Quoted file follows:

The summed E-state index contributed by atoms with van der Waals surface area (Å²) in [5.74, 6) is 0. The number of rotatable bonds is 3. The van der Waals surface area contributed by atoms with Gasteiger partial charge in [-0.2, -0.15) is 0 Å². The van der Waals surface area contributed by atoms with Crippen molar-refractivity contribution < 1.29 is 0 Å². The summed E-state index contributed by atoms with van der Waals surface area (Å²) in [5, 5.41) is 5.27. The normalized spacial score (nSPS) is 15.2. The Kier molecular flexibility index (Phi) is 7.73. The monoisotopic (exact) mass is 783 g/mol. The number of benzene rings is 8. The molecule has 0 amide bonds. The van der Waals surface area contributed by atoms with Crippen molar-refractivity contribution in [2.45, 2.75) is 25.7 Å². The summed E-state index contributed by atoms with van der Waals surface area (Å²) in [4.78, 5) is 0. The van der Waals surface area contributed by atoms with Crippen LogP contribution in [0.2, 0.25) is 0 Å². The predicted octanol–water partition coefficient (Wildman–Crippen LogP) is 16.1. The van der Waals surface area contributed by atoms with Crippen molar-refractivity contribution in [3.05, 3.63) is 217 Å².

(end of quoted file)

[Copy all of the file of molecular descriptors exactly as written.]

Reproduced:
The summed E-state index contributed by atoms with van der Waals surface area (Å²) in [5.74, 6) is 0. The number of rotatable bonds is 3. The van der Waals surface area contributed by atoms with Gasteiger partial charge in [-0.2, -0.15) is 0 Å². The van der Waals surface area contributed by atoms with Crippen molar-refractivity contribution < 1.29 is 0 Å². The summed E-state index contributed by atoms with van der Waals surface area (Å²) in [5, 5.41) is 5.27. The normalized spacial score (nSPS) is 15.2. The Kier molecular flexibility index (Phi) is 7.73. The monoisotopic (exact) mass is 783 g/mol. The number of benzene rings is 8. The molecule has 0 amide bonds. The van der Waals surface area contributed by atoms with Crippen molar-refractivity contribution in [2.45, 2.75) is 25.7 Å². The summed E-state index contributed by atoms with van der Waals surface area (Å²) in [4.78, 5) is 0. The van der Waals surface area contributed by atoms with Crippen LogP contribution in [0.2, 0.25) is 0 Å². The predicted octanol–water partition coefficient (Wildman–Crippen LogP) is 16.1. The van der Waals surface area contributed by atoms with Crippen molar-refractivity contribution in [3.05, 3.63) is 217 Å².